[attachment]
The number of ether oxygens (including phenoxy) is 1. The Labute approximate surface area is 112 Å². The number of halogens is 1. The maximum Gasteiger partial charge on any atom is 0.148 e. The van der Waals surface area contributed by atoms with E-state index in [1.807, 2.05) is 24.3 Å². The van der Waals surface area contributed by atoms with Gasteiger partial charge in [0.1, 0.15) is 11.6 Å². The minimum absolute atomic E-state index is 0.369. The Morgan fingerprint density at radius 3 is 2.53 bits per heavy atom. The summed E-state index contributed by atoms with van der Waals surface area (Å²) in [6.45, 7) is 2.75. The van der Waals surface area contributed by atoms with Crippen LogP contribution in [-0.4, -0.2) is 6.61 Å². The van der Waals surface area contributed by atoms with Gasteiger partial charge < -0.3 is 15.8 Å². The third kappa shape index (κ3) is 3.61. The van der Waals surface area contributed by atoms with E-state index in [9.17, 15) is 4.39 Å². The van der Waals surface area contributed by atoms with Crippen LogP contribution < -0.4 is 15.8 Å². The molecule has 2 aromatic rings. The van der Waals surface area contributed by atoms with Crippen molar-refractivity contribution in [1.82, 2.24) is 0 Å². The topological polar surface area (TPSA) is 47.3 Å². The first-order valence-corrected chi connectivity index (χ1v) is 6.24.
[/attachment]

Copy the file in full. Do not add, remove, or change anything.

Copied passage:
The number of ether oxygens (including phenoxy) is 1. The Labute approximate surface area is 112 Å². The number of halogens is 1. The maximum Gasteiger partial charge on any atom is 0.148 e. The van der Waals surface area contributed by atoms with E-state index in [1.807, 2.05) is 24.3 Å². The van der Waals surface area contributed by atoms with Gasteiger partial charge in [0.1, 0.15) is 11.6 Å². The minimum absolute atomic E-state index is 0.369. The Morgan fingerprint density at radius 3 is 2.53 bits per heavy atom. The summed E-state index contributed by atoms with van der Waals surface area (Å²) in [6.45, 7) is 2.75. The van der Waals surface area contributed by atoms with Crippen LogP contribution in [-0.4, -0.2) is 6.61 Å². The van der Waals surface area contributed by atoms with Gasteiger partial charge < -0.3 is 15.8 Å². The third kappa shape index (κ3) is 3.61. The van der Waals surface area contributed by atoms with E-state index in [9.17, 15) is 4.39 Å². The van der Waals surface area contributed by atoms with Crippen LogP contribution < -0.4 is 15.8 Å². The molecule has 2 aromatic rings. The van der Waals surface area contributed by atoms with Crippen molar-refractivity contribution in [1.82, 2.24) is 0 Å². The topological polar surface area (TPSA) is 47.3 Å². The first-order valence-corrected chi connectivity index (χ1v) is 6.24.